India’s highest court has recognised the existence of a third gender that is neither male nor female, in a landmark judgment hailed by transgender people.
“Recognition of transgenders as a third gender is not a social or medical issue, but a human rights issue,” Justice K.S. Radhakrishnan told the Supreme Court on Tuesday while handing down the ruling.
The court directed state and federal governments to identify transgenders as a neutral third gender who should be granted access to the same welfare schemes as other minority groups in India.
“Transgenders are citizens of this country and are entitled to education and all other rights,” said Radhakrishnan who headed a two-judge bench on the case.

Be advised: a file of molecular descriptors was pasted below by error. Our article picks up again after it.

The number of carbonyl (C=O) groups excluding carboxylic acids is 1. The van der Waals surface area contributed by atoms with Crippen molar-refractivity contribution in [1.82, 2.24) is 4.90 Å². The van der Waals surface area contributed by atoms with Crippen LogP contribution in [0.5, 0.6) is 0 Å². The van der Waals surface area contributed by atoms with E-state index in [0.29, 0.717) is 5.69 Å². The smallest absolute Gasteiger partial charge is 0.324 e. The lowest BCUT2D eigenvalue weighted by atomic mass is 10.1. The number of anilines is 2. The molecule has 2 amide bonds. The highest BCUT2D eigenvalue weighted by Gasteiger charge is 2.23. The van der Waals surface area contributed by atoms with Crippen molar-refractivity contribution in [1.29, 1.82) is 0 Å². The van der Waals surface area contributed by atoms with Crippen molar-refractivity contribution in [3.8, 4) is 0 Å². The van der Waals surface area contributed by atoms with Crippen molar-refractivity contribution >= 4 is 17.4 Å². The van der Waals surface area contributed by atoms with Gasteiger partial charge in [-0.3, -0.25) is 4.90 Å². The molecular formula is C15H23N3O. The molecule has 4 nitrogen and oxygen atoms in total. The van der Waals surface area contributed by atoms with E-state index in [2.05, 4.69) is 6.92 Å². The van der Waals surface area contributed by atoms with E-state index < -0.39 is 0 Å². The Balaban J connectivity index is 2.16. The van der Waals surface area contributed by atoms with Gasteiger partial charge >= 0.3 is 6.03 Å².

The case was filed in 2012 by a group of petitioners, including prominent eunuch and activist Laxmi Narayan Tripathi, seeking equal rights for the transgender population under the law.
Tripathi hailed the judgment, saying transgenders have long suffered from discrimination and ignorance in the traditionally conservative country.
“Today, for the first time I feel very proud to be an Indian,” Tripathi told reporters outside the court in New Delhi.
“Today my sisters and I feel like real Indians and we feel so proud because of the rights granted to us by the Supreme Court,” Tripathi said.
The decision comes after the same court last December reinstated a ban on gay sex, in a shock ruling that sparked accusations it was dragging the country back to the 19th century.
Gay sex had been effectively legalised in 2009 when the Delhi High Court ruled that a section of the penal code prohibiting “carnal intercourse against the order of nature” was an infringement of fundamental rights.